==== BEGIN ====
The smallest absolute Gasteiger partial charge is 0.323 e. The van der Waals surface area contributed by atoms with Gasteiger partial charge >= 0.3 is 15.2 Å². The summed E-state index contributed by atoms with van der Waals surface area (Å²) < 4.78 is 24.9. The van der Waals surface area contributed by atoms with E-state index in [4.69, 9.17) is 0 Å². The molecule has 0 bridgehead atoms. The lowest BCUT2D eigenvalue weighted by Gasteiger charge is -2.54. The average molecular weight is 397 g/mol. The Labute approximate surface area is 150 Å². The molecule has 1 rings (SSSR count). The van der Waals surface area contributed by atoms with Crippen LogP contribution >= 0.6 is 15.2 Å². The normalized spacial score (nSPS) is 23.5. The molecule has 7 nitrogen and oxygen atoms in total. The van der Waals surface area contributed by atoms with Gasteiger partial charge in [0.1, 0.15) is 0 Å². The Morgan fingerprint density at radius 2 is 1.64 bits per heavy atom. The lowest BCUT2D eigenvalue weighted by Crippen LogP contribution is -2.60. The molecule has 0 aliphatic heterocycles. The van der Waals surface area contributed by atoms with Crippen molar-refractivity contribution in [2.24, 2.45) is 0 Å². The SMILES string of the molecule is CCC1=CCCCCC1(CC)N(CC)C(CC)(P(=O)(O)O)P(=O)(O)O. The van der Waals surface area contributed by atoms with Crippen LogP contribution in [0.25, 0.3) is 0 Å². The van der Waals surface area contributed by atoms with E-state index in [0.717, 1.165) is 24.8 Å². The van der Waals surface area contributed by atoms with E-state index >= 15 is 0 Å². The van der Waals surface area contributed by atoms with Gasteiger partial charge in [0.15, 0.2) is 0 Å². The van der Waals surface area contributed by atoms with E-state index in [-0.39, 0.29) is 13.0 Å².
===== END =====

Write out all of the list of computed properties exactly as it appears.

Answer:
The smallest absolute Gasteiger partial charge is 0.323 e. The van der Waals surface area contributed by atoms with Gasteiger partial charge >= 0.3 is 15.2 Å². The summed E-state index contributed by atoms with van der Waals surface area (Å²) < 4.78 is 24.9. The van der Waals surface area contributed by atoms with E-state index in [4.69, 9.17) is 0 Å². The molecule has 0 bridgehead atoms. The lowest BCUT2D eigenvalue weighted by Gasteiger charge is -2.54. The average molecular weight is 397 g/mol. The Labute approximate surface area is 150 Å². The molecule has 1 rings (SSSR count). The van der Waals surface area contributed by atoms with Crippen LogP contribution >= 0.6 is 15.2 Å². The normalized spacial score (nSPS) is 23.5. The molecule has 7 nitrogen and oxygen atoms in total. The van der Waals surface area contributed by atoms with Gasteiger partial charge in [0.1, 0.15) is 0 Å². The Morgan fingerprint density at radius 2 is 1.64 bits per heavy atom. The lowest BCUT2D eigenvalue weighted by Crippen LogP contribution is -2.60. The molecule has 0 aliphatic heterocycles. The van der Waals surface area contributed by atoms with Crippen molar-refractivity contribution in [2.24, 2.45) is 0 Å². The SMILES string of the molecule is CCC1=CCCCCC1(CC)N(CC)C(CC)(P(=O)(O)O)P(=O)(O)O. The van der Waals surface area contributed by atoms with Crippen LogP contribution in [0.25, 0.3) is 0 Å². The van der Waals surface area contributed by atoms with E-state index in [0.717, 1.165) is 24.8 Å². The van der Waals surface area contributed by atoms with E-state index >= 15 is 0 Å². The van der Waals surface area contributed by atoms with Gasteiger partial charge in [0.15, 0.2) is 0 Å². The van der Waals surface area contributed by atoms with E-state index in [-0.39, 0.29) is 13.0 Å².